Way's Mills: Two Centuries of Change

View of Way's Mills, ca. 1910 (P020/003.06/003/615, E.T. Heritage Foundation Fonds)

Prior to the 1840s, the area that would become the village of Way’s Mills was largely farmland, first settled by families such as the Cliffords, Kilburns, Sanborns, Bellows, and Clarks.  The Niger River, which runs through Way’s Mills, served as a prime location for entrepreneurial settlers to set up a grist mill and saw mill to serve the surrounding farming community. 

Born in the United States and first settling along the Tomifobia River, Daniel Way bought property along the river and moved his family to the emerging village in 1843.  By 1849, he had acquired damming rights and built a carding mill to prepare wool cloth.  Daniel Way had a sharp mind for business and his mill grew steadily.  Other skilled settlers also made their way to the area around this time, such as Ebenezer Southmayd, a tanner and shoemaker by trade, who would become the village’s postmaster and bailiff.  William A. Cramer arrived with his wife in 1851, serving the village as the blacksmith for decades.

As you have probably guessed, the Way family name was adopted as the official name of the burgeoning village, and by 1863, it is known as Wayville on the map.  The post office was called Way’s Mills, however, which led to the gradual shift in the formal name of the village.  Daniel Way eventually transferred ownership of the carding mill – known as the Way’s Mills Woolen Factory – to his sons, Lorenzo S. and Asa, in 1871.  By the 1890s, the ownership of the factory had passed to the younger generation and was operated by Johnson & Dyson.

As with many rural villages, the path in to the 20th century brought numerous changes that would have a significant effect on the population of Way’s Mills and surrounding area.  Businesses and industries gradually closed, though the woolen mill continued to operate into the 1940s as part of a group of smaller mills that supplied the large textile mills in Coaticook.   

The mid-20th century witnessed a new stage in the character of Way’s Mills as it became home to a number of artists and artisans.  Among this group were Stanley and Wanda Rozynski, a sculptor and a potter, respectively.  Originally from Montreal, the couple studied in New York City for a number of years before returning to Quebec.  Seeking more space than what could be offered by a studio in Montreal and desiring a place in the country, in 1963 the Rozynskis settled on Way’s Mills as their new home.  They transformed the old school house into their home, studio, and a pottery summer school.  From 1963 to 1985, hundreds of students would pass through their school.  Following Stanley’s death in 2012, their home and studio were transformed into the Rozynski Centre for Fine Arts.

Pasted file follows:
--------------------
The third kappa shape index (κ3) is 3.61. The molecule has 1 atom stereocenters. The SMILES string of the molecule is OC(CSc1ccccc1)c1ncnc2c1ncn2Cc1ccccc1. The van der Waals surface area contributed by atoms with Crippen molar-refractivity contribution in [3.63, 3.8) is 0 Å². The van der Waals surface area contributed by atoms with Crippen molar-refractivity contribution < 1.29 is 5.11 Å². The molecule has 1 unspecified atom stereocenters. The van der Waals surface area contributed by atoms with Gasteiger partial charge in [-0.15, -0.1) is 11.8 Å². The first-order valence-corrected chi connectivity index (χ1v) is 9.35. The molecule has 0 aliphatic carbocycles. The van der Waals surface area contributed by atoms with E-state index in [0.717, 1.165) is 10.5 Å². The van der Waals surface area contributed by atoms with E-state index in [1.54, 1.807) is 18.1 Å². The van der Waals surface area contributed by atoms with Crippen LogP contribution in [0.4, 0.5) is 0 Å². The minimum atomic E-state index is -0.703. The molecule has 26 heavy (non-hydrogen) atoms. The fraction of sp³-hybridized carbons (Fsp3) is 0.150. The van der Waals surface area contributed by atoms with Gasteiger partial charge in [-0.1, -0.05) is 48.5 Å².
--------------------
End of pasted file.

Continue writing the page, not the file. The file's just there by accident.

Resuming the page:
This article appeared in The Record (Sherbrooke) on 1 February 2016.

Main Street, Way's Mills, ca. 1914 (P999/057/014/001, ETRC Postcard Collection)

Letters Home: Cora Lovell to Ruth May

In the early 1900s, the draw of new opportunities in the Canadian and American West captivated the imaginations of many, including Eastern Townships young men, women, and families.  Among those who made the trek to California was the family of Cora Lovell.  Cora was born in 1893 to Hazen I. Lovell and Adelaide May and grew up in the Coaticook area.  She was a cousin of Ruth May, with whom she also attended school before moving away.  In October 1912, Cora along with her parents and siblings (Martin, Artemissa or ‘Artie’, Alta, John, and Allen) moved to Glendale, California.  Like so many others, the Lovells seem to have gone California, possibly following other friends or relatives, in search of a better life than what the small town and rural living could offer.

Cora and Ruth exchanged letters for many years following the Lovells’ move to California.  Cora’s letters back to Ruth are an opportunity to catch a glimpse of what it was like to be a young, working woman in California during the 1910s – with dreams and the world at her feet. As a young woman, Cora worked as a telephone operator and, possibly, as a secretary in an office.  Around 1916, she married Paul Dilley and they would have two children together: Pauline and John.  

Cora’s letters are endlessly charming as she recounts her life and offers her perspectives on all things that often concerned young women in the early 1900s, from love life preoccupations to social news, but also included more serious topics, such as health and work concerns.  Just a sampling of a few of the colourful snippets from Cora’s letters to Ruth, to enliven your day:

“Ruth do you know we were two darn fools not to have gone to Sherbrooke and take a business course when we left school. Mollie was taking me at that time, we could have boarded with her and think of the times we could have had. Now she is fitted to draw good pay and we work for starvation wages.” 

“Sometimes I think I would marry the first guy who came along who had five thousand dollars a nice house and a machine.  Do you suppose he will ever come along?  He wouldn’t if he knew how much I wanted, would he?”

“Between you and I am getting mighty tired of work. I have been at the same old place doing the same old work for twenty-seven months with only one weeks vacation.  The work is getting harder every day and it seems like every day they expect a little more of you.”

“My brother-in-law expects to be married soon to.  I wanted you to come out and capture him but am afraid it is too late.  No doubt you are as good as gone to.  Please write and tell me all about yourself.  I love you just like I always did and want to see you.”

This article appeared in The Record (Sherbrooke) on 21 January 2016.

Letter from Cora Lovell to Ruth May, June 5th, 1915 (P173/003.01 Elvyn M. Baldwin family fonds)